At first I responded with my automatic, \"It's nice to meet you.\" It was only when my brain finally caught up with my independently functioning mouth that I realized what he had told me.

\"Did you say your name was 'Kindness'?\" I inquired, noting the deep furrow which had appeared between my eyebrows.

\"Yes I did.\"

He smiled.

I imagine that it was my gleeful smile that caused him to pull me into tight hug. Now, I normally don't go around hugging people after only an introduction, but this man- this beautiful spark of the Divine- was different. Perhaps it was the purity I saw in his unafraid eyes, or the wisdom of the wrinkles on his untrimmed face. Whatever it was, I felt a kinship with this human after only just a smile and a handshake. I wonder if this kinship would be felt, no matter the person, if we all could be so trusting and open.

After we broke away from our embrace, I asked him about his cart. He explained that he was from a small commune outside of Gallup and that he and his family of missionaries were on there way home. He told me that the group of people he lives with run a mission in Gallup spreading the Good News of Christ and helping the poor in the area.

I must honestly say that I was so mesmerized by the entire situation that I didn't hear much of what he said, but I can remember this- The pure Love that so obviously radiated from this human being was overwhelming. The more I try to explain this the less clearly it seems to be communicated. Most experiences I find have sufficient words to describe them- this one, however, seems to become more and more indescribable as time goes by.

He handed me a pamphlet containing information about their work, and I gadly read it while he smiled over me. After I had read through a mission statement, a page of outreach procedures and member lists, I decided to look at the things in the cart. I was moved. I was touched. I was going to give them money. As I searched through the layers of goodies, I found a candle. This candle had a picture of the people who had made it- A woman and her daughter. They looked happy in the picture- like they had everything they could ever dream of having.

As I pulled out my money, he pulled something large from the underside of the cart- a loaf of bread.

\"I don't have that much money,\" I jokingly said as he extended the loaf toward me.

\"This is for you. You may do with it what you will, but I want you to know that there are people who are ready to take care of you just as you are willing to take care of them.\"

I culdn't say anything but a feeble and sincere \"thank you\" as we exchanged currencies. That day, I walked away from walgreens with more than just a bottle of vitamins, a candle and a loaf of banana bread. I walked away with a newfound understanding of Human's capacity to Love.

As I came out of the store, I gave the man called Kindness another tight squeeze and waved farewell. I thought to myself as I again passed the boys smoking on the corner, \"I very much hope to see him again.\"

I walked to my car and noticed a woman on a bench who I had seen in that very same place when I had arrived. She looked a little worried, and I was on such an incredble high that to my surprise I almost automatically asked her if she was ok. She struggled to stand, and I noticed that she was somewhat young (I found out later that she was in her mid-forties).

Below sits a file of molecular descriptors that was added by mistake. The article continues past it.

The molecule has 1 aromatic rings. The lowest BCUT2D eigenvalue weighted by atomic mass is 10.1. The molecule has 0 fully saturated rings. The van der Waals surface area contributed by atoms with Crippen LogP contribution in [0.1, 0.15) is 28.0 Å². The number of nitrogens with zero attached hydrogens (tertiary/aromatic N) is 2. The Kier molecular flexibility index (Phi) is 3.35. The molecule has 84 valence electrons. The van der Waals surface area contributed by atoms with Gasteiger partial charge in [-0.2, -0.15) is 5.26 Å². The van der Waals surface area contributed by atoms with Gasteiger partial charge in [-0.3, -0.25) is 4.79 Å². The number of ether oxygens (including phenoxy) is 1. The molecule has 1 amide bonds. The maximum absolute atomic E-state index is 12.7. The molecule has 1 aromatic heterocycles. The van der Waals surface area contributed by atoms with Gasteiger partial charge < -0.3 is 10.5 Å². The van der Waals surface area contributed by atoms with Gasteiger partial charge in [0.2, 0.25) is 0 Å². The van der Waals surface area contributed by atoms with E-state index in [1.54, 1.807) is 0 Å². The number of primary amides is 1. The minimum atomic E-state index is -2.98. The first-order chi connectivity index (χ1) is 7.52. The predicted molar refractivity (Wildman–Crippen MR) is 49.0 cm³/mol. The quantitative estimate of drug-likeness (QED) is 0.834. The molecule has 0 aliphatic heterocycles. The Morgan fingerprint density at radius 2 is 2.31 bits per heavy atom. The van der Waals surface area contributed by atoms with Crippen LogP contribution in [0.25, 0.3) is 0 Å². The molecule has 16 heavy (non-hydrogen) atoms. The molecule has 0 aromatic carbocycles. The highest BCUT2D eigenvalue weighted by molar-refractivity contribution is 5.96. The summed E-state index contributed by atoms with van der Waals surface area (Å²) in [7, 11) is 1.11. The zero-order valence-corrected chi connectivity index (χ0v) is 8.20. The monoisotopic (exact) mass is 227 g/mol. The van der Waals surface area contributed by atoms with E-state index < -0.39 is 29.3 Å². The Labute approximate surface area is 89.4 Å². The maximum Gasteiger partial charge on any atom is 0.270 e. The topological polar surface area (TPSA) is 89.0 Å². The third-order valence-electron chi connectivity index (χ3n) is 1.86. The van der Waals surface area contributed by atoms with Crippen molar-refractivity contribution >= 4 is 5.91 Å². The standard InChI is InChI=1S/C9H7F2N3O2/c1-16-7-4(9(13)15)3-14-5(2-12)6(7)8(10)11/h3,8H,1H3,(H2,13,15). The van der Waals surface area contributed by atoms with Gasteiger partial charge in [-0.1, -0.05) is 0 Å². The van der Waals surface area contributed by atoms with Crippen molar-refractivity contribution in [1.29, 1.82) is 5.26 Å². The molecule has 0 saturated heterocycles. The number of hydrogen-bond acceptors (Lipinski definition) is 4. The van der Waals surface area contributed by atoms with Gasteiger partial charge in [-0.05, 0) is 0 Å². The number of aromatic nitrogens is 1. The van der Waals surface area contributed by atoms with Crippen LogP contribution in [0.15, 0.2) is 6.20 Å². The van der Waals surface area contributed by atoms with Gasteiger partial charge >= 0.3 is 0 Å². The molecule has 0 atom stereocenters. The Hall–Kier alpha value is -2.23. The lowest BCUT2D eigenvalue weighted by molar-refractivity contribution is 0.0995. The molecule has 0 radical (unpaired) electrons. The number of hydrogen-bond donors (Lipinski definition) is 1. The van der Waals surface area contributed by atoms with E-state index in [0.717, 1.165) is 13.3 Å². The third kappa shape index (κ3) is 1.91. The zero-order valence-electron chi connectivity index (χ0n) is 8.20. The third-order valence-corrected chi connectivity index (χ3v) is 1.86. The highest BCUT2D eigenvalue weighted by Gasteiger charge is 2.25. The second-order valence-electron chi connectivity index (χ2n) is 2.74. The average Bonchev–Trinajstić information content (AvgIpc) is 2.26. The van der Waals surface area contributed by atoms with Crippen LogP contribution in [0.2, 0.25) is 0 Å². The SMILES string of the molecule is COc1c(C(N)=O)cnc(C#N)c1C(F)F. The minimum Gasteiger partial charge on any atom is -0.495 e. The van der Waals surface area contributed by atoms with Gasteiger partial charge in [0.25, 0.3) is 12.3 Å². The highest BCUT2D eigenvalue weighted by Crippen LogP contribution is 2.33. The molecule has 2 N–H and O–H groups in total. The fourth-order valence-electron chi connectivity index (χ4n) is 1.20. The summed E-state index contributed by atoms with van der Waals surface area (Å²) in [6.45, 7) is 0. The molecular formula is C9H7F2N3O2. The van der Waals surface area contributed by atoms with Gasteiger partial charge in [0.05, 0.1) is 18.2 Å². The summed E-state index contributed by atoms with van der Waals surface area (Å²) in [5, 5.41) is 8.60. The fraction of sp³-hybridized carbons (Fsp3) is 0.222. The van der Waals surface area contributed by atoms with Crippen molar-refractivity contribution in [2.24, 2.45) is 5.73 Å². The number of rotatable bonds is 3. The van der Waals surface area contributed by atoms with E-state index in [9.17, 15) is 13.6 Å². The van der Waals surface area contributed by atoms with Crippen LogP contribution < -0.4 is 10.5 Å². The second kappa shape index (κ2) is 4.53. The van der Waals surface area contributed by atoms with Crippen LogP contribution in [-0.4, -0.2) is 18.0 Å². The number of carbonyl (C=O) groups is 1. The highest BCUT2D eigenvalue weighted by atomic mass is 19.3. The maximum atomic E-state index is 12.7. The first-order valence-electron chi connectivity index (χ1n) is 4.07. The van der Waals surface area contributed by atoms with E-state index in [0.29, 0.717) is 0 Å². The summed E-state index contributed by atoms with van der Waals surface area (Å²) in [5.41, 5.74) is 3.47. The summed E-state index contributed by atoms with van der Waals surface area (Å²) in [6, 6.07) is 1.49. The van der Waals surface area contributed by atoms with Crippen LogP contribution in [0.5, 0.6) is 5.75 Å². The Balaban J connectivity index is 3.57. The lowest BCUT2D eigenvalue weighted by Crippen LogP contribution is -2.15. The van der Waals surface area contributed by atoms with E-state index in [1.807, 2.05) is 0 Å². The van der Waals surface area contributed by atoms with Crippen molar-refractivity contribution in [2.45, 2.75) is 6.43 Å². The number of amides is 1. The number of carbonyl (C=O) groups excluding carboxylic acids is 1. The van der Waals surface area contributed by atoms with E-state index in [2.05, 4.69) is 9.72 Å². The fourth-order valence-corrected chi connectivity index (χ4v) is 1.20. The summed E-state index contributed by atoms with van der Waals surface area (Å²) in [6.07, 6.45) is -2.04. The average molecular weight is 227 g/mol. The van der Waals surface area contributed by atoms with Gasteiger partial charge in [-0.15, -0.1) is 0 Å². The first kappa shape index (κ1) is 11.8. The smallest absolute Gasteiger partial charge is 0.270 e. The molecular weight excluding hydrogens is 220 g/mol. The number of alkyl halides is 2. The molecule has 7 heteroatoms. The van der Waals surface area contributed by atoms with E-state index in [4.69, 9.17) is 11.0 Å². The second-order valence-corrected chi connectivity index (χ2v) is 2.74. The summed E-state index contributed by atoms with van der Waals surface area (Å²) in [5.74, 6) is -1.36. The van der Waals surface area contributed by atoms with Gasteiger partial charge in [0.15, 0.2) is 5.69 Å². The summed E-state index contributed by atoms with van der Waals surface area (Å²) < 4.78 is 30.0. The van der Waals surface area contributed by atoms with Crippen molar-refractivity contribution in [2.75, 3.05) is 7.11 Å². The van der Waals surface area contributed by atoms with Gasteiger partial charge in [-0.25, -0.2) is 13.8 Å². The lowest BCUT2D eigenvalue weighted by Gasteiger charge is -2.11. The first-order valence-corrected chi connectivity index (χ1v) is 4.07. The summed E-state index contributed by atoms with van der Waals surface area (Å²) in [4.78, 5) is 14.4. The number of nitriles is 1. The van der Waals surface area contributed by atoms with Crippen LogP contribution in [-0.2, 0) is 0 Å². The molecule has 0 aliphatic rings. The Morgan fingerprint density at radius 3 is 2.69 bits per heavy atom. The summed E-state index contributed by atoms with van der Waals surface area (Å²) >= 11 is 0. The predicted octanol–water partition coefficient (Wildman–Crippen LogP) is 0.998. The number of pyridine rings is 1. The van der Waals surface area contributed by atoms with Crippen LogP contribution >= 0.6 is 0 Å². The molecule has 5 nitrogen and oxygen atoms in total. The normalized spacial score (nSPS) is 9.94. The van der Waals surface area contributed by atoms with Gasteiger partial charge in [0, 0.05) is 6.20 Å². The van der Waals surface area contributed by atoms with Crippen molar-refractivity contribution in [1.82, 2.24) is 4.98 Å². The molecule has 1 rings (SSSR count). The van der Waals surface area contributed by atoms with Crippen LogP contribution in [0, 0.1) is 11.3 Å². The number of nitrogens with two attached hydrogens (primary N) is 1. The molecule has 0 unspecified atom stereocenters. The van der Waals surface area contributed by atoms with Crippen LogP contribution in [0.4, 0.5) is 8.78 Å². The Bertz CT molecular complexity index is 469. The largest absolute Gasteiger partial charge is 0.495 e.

Rather frantically, she said, \"I walked down here about two hours ago to get my medication and my feet are so swollen that I don't think I can make it home. I live just a half a mile away.\"

Immediately I asked her if she needed a ride. She graciously accepted my offer and slowly made her way to my car. I told her my name as she buckled her seat belt. She managed to mention that her name was Mary while she was showering excessive thank you's upon me. I told her it was no problem at all- that it was my pleasure to help her. The CD I had been listening to was Phil Wickham, and as she heard the lyrics she asked me if I was a Christian. I answered yes, and she smiled and said, \"I thought so.\"

She told me she had a meeting at the community center by her apartment that night wit a group of women who do a Bible study. She explained to me that they have been praying for her to be healed ever since she had a stroke in 2006. She had been diagnosed with diabetes just 5 months earlier, and decided that it was time for a serious change in lifestyle.

She continued to tell me her stories- of her children, the husband she had lost to a heart attack, her sister who had moved to Albuquerque afterward to help her through. She told me how my kindness reminded her of her sister, and how much she missed her.

Thirty minutes passed, and as we hugged goodbye, tears filled her eyes.

\"Thank you, Emily,\" she said. \"Be blessed.\"

She could not say say more than that. She didn't need to.

As I began my drive home, I noticed something different. The way things looked, smelled, tasted. Then I realized that it wasn't the world around me that was different. It was me- I had changed. In those two insignificant hours I had spent in Albuquerque, I had become something new- something beautiful. I had embraced the Love I had always known and lived in it.

Love. Live. The days we have are a gift. Forgive and Never give up. Everyday is the start of something beautiful.

Let Kindness be our name, and Love our purpose.

© Copyright 2019 Rose Loupe. All rights reserved.